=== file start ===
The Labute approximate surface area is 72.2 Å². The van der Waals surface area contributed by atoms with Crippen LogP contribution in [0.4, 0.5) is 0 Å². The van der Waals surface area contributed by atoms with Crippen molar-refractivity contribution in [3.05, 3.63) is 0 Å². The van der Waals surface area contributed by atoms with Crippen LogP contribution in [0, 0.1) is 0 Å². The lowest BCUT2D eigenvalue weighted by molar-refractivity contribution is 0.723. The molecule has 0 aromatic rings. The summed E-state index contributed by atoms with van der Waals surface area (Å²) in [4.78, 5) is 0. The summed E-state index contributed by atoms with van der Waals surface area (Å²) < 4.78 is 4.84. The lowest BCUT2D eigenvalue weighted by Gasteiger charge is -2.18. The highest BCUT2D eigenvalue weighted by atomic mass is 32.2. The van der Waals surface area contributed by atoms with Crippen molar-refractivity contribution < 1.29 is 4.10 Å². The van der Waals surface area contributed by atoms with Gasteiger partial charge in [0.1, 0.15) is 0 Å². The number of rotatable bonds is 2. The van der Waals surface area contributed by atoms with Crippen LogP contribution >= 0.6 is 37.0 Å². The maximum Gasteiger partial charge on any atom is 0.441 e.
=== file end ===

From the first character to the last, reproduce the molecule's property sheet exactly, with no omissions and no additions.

The Labute approximate surface area is 72.2 Å². The van der Waals surface area contributed by atoms with Crippen LogP contribution in [0.4, 0.5) is 0 Å². The van der Waals surface area contributed by atoms with Crippen molar-refractivity contribution in [3.05, 3.63) is 0 Å². The van der Waals surface area contributed by atoms with Crippen LogP contribution in [0, 0.1) is 0 Å². The lowest BCUT2D eigenvalue weighted by molar-refractivity contribution is 0.723. The molecule has 0 aromatic rings. The summed E-state index contributed by atoms with van der Waals surface area (Å²) in [4.78, 5) is 0. The summed E-state index contributed by atoms with van der Waals surface area (Å²) < 4.78 is 4.84. The lowest BCUT2D eigenvalue weighted by Gasteiger charge is -2.18. The highest BCUT2D eigenvalue weighted by atomic mass is 32.2. The van der Waals surface area contributed by atoms with Crippen molar-refractivity contribution < 1.29 is 4.10 Å². The van der Waals surface area contributed by atoms with Gasteiger partial charge in [0.1, 0.15) is 0 Å². The number of rotatable bonds is 2. The van der Waals surface area contributed by atoms with Crippen LogP contribution >= 0.6 is 37.0 Å². The maximum Gasteiger partial charge on any atom is 0.441 e.